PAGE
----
Mayor, City of Nolensville
The traffic in Nashville is bad and getting noticeably worse.
“It certainly has changed in Nashville and it is changing every day, [and] not for the better,” says Nolensville mayor Jimmy Alexander. “[It’s] the same thing out here [in Nolensville]. We’ve had a spurt of growth here that is unprecedented. When I moved here [in 1999] we had 5,900 people and now we have over 10,000. And when you look at it, the people who are driving through here … it’s one person per car. We can do better than that.”
We have to do better. Otherwise the traffic in the Nashville metropolitan area might soon become reminiscent of traffic in Atlanta. That is, if it isn’t there already.
According to the TomTom Traffic Index, Nashville currently has the 24th-worst traffic in North America, with Atlanta just seven spots ‘ahead’ in the rankings at #17.
And the growth that Alexander referred to shows no sign of abating. Williamson County led the nation in job growth in 2016 at 6.5 percent, and with 68 percent of Williamson County’s workforce residing outside the county, there are more and more cars on the road in and around Nolensville.
But if anyone has perspective on the arc of Nashville’s traffic woes — not to mention the will and wherewithal to address the issue in meaningful ways — it’s Alexander.
“I grew up in the heart of downtown Nashville and my family was always involved in politics,” he said. “My brother was a council member for 16 years, my son for eight years. And I always had an interest in it because I worked with the Metro Planning Commission for 42 years.”
But Alexander knows there isn’t a silver bullet to address local congestion issues. The solution will need to be multi-faceted.
“It would help a great deal,” he says, if more people in and around Nolensville started sharing rides, noting that a tiny fraction of the town’s commuters carpool to and from work. That’s why Alexander is excited about Hytch Rewards, a free smartphone app that uses synchronized GPS technology to validate and reward ridesharing via sponsored cash rewards.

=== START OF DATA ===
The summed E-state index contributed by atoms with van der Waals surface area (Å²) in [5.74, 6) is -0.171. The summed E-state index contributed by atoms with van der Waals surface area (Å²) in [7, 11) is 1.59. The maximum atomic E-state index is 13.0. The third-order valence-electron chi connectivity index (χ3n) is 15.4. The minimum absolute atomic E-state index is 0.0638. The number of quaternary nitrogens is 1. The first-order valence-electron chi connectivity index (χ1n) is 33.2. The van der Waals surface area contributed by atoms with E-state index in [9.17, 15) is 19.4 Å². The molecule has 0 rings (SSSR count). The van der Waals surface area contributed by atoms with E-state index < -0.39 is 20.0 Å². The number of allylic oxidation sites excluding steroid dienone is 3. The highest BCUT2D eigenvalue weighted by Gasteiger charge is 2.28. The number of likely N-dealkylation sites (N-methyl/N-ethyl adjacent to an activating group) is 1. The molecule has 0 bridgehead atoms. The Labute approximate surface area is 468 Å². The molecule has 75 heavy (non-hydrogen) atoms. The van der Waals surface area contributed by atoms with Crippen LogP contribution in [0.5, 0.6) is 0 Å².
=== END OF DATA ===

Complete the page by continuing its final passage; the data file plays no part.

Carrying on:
Since launching in February, Hytch has recorded more than 53,225 carpooled trips, adding up to more than 2 million vehicle miles not driven as a result of carpooling.
The cash payments “definitely give you an incentive,” Hytch user Jansen Donsbach said in a recent article in the The Tennessean, adding that without the payments “I don’t know that I would think about [carpooling] as much.”
And with more and more local businesses sponsoring Hytch, the opportunities to earn cash rewards are increasing all the time. Last month Brentwood, Tennessee-based Reliant Bank announced it is paying commuters up to four cents per mile to share rides in an eight-county area in Middle Tennessee, as well as Chattanooga’s Hamilton County.
Meanwhile, other local partners include Nissan North America and Onin Staffing.
H.G. Hill is also on board — contributing a penny per mile in rewards in Williamson County, and a five-cent per mile bonus for carpooling to Maryland Farms in Brentwood. Together with Franklin Synergy Bank and Sprint (each contributing a penny per mile), both the driver and passenger(s) can make up to
12 cents per mile to leave a car at home.
“I hope all the people will take advantage of the Hytch Rewards program,” Alexander offers, before noting that taking just one out of every ten cars off the road would make a noticeable difference in reducing local traffic congestion.
Do your part to reduce traffic and improve air quality in Nashville by downloading the Hytch app. Then invite friends, neighbors, and co-workers to do the same.
Sharing a ride is easy when everyone in the car gets paid to join you!